It's not quite the same as rounding, though it is somewhat related because you just can't represent some values in a "smaller" type.

The fact is modern computers represent numbers in binary. A "smaller" type simply has less bits. According to the

5.1.3 of the Java Language Specifications, down-casting for integral types (byte, char, short, int, long) takes the n least significant bits, where n is the number of bits in the target value.

So:

// this is hexedecimal so I don't have to write 32-bit values in binary :P
int(0x12345678) = byte(0x78)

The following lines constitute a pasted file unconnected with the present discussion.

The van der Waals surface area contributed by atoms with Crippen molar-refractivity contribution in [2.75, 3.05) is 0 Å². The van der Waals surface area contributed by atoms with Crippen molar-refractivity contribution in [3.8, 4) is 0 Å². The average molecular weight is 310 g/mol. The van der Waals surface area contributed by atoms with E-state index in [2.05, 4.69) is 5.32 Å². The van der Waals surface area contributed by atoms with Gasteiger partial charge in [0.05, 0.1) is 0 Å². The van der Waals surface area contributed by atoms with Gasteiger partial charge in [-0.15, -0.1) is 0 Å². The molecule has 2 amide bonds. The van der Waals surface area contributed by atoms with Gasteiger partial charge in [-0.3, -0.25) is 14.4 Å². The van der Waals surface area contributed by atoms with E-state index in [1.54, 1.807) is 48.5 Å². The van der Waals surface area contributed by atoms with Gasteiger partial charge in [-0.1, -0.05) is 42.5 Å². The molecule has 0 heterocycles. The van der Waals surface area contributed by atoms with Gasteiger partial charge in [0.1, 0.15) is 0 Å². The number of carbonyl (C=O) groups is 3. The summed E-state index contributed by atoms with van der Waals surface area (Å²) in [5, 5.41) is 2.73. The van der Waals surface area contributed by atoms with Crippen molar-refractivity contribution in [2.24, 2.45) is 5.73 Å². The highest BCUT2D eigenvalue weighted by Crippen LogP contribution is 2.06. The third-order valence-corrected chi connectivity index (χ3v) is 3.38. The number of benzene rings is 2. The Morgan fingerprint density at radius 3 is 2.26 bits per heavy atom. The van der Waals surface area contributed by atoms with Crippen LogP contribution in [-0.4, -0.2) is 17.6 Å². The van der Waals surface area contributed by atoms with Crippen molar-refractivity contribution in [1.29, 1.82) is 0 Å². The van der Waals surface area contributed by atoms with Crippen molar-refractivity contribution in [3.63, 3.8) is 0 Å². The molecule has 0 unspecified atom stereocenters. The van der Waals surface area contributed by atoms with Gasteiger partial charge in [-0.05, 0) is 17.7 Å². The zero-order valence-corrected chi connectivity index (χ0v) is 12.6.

int(0x12345678) = short(0x5678)

In addition to this, Java uses

two's compliment to represent signed types.

So even though int(0x7FFF) = byte(0xFF), the integral value of the int is 32767, and the integral value of the byte is -1!

In Java you must make an explicit case from int to byte because of this. The reasoning is that this behavior is usually not expected (in what world does 32767 even come close to equal -1?), but it is very important to be able to make this case because the int value may not necessarily be out of range (int(1) = byte(1)), and there are many useful things you can do using bit-fields and bit-twiddling (mucking with the bits), though I have qualms with using Java with bit-fields and bit-twiddling.